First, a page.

Food Sustainability: Sustainable Seafood
Many people who are concerned about the impact of farming are opting for a pescatarian diet in the belief that eating fish is a more sustainable option. But, while that can be the case, it very much depends on both the fish and the fishing methods.
Demand for fish and seafood is increasing globally. According to a report by the UN’s Food and Agriculture Organization (FAO) fishing has already reached unsustainable levels. The FAO predicts that by 2030, fishing and fish production will reach an annual total of 201 million tons, an increase of 18%.
What are the problems?
One of the biggest issues is overfishing. It is a simple fact that if too many fish are caught, there will not be enough left to breed and replenish stocks.
This is what happens when other creatures are accidentally caught in the nets. These can include whales, dolphins, and porpoise, as well as turtles and sea birds. It is the direct result of certain modern fishing practices. Long nets called seines are dragged or towed and collect everything that happens to swim into them. Even worse is bottom trawling where the nets are dragged along the ocean floor. This creates an additional hazard because of the weight of the heavy trawling gear which can damage the ocean floor.
A more sustainable alternative is line-fishing. Not only does it reduce the amount of bycatch, but those that are caught can easily be released.
Although fish farming might sound like a solution, it brings its own problems. Most significant is the fact that farmed fish need to be fed. Demand for farmed fish leads to the depletion of the species used to feed the stock. In addition, serious issues have been raised about the conditions of those employed in fish farming.
If stocks of seafood become depleted, we lose an important food source. It could also make us more dependent on meat. And that, of course, creates its own problems for the environment. As well as that, around 60 million people depend on the seafood industry for their livelihood. The majority of these workers live in low and middle-income countries.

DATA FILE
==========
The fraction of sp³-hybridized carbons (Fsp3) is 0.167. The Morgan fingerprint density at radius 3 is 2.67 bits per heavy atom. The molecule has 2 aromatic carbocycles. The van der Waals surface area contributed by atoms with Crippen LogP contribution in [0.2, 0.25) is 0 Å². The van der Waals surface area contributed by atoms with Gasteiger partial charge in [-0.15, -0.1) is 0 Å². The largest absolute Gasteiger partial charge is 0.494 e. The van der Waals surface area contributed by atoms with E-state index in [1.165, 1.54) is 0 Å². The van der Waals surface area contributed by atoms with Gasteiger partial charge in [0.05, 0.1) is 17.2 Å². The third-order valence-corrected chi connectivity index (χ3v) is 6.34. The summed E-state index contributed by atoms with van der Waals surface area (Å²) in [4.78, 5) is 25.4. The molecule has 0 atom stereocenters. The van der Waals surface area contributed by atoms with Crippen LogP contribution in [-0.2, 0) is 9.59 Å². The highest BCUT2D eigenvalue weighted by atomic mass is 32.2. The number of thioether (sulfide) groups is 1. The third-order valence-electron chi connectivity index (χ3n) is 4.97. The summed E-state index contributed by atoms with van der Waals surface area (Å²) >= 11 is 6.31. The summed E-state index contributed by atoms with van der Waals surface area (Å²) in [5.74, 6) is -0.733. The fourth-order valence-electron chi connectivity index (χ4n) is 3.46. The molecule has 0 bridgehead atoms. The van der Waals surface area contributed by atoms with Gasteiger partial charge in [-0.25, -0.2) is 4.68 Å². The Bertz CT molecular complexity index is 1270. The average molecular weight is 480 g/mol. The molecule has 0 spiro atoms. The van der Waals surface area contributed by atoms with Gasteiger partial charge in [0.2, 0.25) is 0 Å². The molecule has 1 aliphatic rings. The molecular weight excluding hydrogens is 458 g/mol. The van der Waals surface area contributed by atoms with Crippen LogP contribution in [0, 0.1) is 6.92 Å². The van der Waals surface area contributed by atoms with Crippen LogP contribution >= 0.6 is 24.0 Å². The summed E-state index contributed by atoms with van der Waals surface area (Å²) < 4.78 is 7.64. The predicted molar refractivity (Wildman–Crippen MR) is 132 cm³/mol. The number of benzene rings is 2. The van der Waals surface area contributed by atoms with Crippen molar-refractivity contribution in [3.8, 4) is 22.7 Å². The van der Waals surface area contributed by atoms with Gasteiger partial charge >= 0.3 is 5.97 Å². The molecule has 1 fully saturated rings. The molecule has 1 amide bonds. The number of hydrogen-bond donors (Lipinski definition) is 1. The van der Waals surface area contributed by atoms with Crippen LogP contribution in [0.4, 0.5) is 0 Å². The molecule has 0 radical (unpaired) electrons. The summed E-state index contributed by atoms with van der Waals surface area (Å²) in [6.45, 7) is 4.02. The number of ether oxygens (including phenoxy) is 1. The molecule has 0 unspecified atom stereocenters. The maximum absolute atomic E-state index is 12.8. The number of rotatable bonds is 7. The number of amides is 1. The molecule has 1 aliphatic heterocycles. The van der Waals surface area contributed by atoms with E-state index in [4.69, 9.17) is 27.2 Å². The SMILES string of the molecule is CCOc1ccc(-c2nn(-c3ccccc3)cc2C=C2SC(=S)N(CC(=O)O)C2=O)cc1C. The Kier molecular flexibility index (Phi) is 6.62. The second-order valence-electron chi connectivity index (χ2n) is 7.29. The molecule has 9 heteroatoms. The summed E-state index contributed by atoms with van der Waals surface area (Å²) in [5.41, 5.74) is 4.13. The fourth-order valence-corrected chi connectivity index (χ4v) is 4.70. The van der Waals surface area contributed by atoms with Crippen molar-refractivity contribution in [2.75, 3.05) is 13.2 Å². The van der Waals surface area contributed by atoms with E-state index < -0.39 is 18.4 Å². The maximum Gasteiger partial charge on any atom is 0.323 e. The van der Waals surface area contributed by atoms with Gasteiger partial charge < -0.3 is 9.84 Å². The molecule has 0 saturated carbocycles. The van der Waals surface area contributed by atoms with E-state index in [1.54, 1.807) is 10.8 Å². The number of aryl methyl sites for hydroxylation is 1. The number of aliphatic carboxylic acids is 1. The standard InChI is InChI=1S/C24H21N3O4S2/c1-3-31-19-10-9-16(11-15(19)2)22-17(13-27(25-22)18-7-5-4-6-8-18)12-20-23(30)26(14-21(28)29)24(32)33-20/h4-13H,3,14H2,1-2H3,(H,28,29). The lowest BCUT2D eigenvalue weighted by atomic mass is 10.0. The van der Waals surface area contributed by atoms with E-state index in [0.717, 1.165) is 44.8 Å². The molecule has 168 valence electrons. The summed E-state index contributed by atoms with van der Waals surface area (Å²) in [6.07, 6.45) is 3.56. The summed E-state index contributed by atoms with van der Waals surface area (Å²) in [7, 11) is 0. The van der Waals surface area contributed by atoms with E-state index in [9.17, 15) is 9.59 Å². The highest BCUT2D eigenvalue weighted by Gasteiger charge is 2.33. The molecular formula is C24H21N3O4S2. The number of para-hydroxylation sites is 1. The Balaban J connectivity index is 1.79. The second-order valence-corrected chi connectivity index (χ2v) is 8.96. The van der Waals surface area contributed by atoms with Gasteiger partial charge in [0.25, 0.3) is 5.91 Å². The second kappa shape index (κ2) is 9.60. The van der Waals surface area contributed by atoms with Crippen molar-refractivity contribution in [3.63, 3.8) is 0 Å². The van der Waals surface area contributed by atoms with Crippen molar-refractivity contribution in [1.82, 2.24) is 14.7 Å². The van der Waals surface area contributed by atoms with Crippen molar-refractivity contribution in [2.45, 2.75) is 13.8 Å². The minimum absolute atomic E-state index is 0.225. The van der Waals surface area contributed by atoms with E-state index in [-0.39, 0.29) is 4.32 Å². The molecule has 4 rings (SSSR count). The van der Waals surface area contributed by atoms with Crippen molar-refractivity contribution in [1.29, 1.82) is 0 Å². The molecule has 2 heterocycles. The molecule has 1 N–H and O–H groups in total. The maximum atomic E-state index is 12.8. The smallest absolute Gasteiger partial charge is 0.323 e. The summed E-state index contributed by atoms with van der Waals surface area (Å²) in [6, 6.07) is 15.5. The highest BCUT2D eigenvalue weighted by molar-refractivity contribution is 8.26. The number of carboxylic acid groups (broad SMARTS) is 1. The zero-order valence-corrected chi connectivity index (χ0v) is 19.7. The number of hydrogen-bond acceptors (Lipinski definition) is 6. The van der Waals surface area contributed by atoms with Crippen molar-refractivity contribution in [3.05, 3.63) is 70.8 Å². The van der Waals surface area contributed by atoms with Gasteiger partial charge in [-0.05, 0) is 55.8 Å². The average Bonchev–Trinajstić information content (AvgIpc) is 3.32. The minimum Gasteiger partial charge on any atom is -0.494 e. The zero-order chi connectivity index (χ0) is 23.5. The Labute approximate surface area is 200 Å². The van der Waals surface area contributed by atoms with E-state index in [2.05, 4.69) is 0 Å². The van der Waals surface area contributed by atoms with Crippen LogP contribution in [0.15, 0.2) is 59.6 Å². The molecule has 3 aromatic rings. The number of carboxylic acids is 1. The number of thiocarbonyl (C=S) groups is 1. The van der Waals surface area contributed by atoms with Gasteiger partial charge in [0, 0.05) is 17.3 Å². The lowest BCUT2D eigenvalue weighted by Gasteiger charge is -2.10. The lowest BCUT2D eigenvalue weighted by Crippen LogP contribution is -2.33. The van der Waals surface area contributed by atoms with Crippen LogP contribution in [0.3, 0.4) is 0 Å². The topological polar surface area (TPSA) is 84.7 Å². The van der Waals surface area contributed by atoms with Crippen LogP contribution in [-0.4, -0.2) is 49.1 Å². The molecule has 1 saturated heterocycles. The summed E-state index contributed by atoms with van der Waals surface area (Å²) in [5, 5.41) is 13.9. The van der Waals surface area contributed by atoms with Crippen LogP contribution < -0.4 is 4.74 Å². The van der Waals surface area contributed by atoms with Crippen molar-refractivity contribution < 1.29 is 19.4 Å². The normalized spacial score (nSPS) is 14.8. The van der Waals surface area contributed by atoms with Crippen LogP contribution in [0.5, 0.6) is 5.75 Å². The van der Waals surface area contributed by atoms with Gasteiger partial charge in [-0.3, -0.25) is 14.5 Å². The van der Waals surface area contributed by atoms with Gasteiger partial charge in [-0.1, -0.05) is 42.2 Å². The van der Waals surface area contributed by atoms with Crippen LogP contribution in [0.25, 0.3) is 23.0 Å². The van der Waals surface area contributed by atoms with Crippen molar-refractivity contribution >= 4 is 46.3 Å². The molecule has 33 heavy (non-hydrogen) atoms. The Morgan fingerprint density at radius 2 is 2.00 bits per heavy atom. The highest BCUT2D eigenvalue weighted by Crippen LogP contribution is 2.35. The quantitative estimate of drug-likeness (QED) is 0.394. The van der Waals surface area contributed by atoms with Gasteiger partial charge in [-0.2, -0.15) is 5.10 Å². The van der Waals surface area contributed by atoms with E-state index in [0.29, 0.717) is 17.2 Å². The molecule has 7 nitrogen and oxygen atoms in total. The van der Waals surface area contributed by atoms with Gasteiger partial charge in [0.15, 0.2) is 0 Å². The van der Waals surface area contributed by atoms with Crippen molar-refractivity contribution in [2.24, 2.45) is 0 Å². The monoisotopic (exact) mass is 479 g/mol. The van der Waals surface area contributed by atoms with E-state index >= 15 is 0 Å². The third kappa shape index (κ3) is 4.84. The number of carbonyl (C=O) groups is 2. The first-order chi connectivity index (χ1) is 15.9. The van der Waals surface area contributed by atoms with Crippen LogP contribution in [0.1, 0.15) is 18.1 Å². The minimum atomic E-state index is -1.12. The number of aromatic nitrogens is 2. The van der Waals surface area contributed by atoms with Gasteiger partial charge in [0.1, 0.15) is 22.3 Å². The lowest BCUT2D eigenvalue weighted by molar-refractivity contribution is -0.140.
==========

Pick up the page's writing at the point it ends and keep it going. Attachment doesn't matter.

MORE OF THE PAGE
Is there an alternative?
You might be thinking by now that this means you ought to give up eating fish but don’t worry. Fish are an excellent source of protein and other nutrients and fortunately, there are ways you can still enjoy them in a sustainable way. Here are some suggestions:
- Eat a wide variety of different fish and try some you might not have eaten before.
- Keep informed about which varieties are being overfished and which are more sustainable. There are plenty of resources online which can provide useful and up-to-date information
- Read the label: you can find out a lot by reading the labels in the supermarket. Look out for those marked with the MSC charter mark. This means that they are approved by the Marine Stewardship Council. The MSC is an international organization that oversees and monitors fishing practices. The MSC label means that the product meets the MSC standards for sustainability.
- Buy local: If you live near or are holidaying in a fishing community, take the chance to sample some locally caught produce from small local suppliers. It is likely to be fresher, more sustainable and probably cheaper than what you find in a store.
Despite the rather gloomy forecast for our oceans, our choices as consumers can make a difference. With a bit of thought and research, it is still possible to enjoy fish without worrying that the food on your plate is contributing to the problem.